Myanmar, Bangladesh strike a deal for Rohingyas' return

Updated: Jan 23, 2018, 20:49 IST | Agencies

The step comes after weeks of tussling over the terms of repatriation

Myanmar and Bangladesh signed a deal on Thursday paving the way for the possible repatriation of Rohingya Muslims, who have fled violence in Rakhine state, officials said, as global pressure mounts over the refugee crisis. More than 620,000 Rohingya have poured into Bangladesh since August, running from a Myanmar military crackdown that Washington said this week clearly constitutes "ethnic cleansing". After weeks of tussling over the terms of repatriation, the two sides inked a deal in Myanmar's capital Naypyidaw on Thursday following talks between Myanmar's civilian leader Aung San Suu Kyi and Dhaka's Foreign Minister A H Mahmood Ali.

Rohingya refugee children wait for food at a distribution centre in Ukhia district on Thursday. Pic/AFP
Rohingya refugee children wait for food at a distribution centre in Ukhia district on Thursday. Pic/AFP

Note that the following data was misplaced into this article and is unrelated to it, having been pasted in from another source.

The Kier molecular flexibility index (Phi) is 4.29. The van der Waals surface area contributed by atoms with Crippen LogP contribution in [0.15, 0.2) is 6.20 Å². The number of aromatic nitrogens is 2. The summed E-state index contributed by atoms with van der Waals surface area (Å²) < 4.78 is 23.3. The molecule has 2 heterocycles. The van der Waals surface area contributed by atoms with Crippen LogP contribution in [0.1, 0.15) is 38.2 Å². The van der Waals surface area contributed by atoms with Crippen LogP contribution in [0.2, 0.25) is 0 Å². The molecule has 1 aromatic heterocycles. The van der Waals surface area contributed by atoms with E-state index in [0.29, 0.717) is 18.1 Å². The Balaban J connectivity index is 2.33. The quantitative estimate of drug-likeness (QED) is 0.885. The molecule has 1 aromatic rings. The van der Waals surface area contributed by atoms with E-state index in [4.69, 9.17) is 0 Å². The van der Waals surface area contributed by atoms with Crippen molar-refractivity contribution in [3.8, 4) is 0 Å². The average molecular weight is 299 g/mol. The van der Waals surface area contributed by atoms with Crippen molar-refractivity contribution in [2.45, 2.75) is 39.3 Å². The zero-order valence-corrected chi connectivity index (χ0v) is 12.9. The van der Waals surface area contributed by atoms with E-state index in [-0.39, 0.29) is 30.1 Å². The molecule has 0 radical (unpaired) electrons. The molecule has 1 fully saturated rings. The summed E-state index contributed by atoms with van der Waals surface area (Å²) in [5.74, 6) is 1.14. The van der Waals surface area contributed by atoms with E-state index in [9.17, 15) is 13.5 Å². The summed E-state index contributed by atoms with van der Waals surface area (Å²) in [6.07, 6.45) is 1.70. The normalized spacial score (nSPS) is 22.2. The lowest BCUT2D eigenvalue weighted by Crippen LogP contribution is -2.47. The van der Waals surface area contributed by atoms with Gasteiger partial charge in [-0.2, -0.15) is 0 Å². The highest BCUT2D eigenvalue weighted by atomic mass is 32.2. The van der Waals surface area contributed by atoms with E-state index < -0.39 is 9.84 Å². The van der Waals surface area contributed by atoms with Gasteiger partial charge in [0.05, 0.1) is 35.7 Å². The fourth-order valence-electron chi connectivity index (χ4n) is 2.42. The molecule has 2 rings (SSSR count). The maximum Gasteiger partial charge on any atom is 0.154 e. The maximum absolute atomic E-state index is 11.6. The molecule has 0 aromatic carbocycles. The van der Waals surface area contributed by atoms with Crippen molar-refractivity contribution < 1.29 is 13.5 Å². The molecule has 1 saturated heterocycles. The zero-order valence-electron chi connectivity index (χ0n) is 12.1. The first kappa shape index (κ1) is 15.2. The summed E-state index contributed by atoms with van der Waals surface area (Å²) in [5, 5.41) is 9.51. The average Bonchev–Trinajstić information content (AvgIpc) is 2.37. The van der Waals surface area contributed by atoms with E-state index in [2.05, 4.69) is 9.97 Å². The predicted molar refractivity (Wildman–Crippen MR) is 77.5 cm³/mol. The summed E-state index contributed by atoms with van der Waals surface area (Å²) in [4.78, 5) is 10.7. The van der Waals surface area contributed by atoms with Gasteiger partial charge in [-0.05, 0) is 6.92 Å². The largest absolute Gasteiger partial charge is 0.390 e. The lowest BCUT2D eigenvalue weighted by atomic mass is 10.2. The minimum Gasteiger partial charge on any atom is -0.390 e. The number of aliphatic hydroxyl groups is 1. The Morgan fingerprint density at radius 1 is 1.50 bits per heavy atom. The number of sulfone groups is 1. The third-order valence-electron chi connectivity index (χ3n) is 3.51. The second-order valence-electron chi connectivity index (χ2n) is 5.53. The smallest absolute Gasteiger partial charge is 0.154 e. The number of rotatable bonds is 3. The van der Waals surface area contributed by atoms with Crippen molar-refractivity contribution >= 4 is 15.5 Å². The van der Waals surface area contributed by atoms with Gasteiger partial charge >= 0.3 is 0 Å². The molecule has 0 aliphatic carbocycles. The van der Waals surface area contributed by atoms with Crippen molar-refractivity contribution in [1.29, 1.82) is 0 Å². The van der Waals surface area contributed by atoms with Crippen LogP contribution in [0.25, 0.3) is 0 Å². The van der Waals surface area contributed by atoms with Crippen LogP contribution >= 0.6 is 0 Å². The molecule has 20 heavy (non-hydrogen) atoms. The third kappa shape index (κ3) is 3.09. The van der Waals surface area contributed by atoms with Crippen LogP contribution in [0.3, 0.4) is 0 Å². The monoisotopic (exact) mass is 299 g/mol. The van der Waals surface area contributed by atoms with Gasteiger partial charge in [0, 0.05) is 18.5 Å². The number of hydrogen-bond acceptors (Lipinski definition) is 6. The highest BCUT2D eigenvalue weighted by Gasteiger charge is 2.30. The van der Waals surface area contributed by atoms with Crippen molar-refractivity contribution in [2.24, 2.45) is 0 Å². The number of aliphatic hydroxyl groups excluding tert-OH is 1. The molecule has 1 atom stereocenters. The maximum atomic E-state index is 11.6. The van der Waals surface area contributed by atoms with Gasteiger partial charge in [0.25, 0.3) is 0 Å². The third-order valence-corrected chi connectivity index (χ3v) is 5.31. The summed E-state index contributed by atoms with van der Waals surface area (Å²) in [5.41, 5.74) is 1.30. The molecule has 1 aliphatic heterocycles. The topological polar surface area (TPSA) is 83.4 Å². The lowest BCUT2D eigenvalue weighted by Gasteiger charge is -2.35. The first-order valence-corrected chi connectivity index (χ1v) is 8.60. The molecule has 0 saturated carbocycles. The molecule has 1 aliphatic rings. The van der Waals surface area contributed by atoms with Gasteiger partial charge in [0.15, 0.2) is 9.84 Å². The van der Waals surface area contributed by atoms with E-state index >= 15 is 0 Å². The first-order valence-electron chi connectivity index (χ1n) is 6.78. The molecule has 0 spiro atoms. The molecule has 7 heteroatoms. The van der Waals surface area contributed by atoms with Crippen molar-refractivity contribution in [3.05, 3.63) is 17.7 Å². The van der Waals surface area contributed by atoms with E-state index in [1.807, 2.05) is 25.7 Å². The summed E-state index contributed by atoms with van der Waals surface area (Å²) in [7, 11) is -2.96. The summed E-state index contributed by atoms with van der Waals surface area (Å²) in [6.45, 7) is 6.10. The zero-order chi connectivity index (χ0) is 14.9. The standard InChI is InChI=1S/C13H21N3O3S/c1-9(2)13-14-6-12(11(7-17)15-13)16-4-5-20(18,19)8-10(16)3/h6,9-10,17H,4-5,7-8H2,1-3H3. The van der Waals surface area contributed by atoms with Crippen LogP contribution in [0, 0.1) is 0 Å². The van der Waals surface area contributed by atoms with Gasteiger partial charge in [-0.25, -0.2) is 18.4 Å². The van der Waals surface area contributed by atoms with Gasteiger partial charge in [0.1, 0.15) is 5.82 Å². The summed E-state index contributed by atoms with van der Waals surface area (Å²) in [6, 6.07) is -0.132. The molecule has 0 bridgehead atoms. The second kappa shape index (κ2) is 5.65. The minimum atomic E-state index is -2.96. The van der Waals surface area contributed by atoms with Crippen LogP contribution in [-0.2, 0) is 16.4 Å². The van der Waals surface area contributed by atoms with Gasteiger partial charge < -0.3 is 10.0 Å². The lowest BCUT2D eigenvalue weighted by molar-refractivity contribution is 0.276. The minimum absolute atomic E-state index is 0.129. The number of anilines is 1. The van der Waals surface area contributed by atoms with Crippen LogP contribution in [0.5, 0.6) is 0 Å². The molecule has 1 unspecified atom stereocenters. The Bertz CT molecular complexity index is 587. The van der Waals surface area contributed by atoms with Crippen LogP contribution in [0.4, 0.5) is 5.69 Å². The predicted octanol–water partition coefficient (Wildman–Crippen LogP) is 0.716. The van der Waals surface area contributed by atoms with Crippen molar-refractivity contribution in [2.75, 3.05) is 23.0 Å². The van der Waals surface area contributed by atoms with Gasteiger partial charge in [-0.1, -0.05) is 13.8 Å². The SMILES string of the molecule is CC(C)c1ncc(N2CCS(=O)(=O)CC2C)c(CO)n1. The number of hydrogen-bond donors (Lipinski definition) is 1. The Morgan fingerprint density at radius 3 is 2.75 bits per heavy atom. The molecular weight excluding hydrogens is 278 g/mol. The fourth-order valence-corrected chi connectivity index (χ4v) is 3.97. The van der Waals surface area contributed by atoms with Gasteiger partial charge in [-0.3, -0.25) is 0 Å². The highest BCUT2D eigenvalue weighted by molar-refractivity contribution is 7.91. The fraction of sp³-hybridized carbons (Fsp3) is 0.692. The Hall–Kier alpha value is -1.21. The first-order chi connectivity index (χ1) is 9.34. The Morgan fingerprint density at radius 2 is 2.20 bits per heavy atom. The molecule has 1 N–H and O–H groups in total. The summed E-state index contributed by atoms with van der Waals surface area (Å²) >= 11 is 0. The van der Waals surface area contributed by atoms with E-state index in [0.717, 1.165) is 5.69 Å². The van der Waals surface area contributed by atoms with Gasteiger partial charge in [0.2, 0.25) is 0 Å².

"Myanmar and Bangladesh have signed an MoU," Myint Kyaing, the permanent secretary of Myanmar's Ministry of Labour, Immigration and Population, confirmed. He said he was unauthorised to provide more details. Myanmar government spokesman Zaw Htay also tweeted that an "agreement on repatriation" had been signed, though he could not be reached by phone for further comment.

Bangladeshs Foreign Minister A H Mahmood Ali (L) shake hands with Myanmars civilian leader Aung San Suu Kyi. Pic/AFP
Bangladesh's Foreign Minister A H Mahmood Ali (L) shake hands with Myanmar's civilian leader Aung San Suu Kyi. Pic/AFP

In brief remarks to the press, Bangladesh's Foreign Minister Ali said, "This is a primary step. (They) will take back Rohingyas. Now we have to start working." But the scope of the repatriation – such as how many Rohingyas will be allowed back – and the timeline remain unclear. Rights groups have raised concerns about the process, including where the minority will be resettled and how their safety will be ensured in a country where anti-Muslim sentiment is surging.

6.2L Total number of Rohingyas who have fled to Bangladesh

US doubts China's move to solve crisis

The US has cast doubts over the Chinese assertion that both Bangladesh and Myanmar have endorsed its three-step plan to resolve the Rohingya refugee crisis. The three steps, include a ceasefire, repatriation of refugees and talks on a long-term solution.

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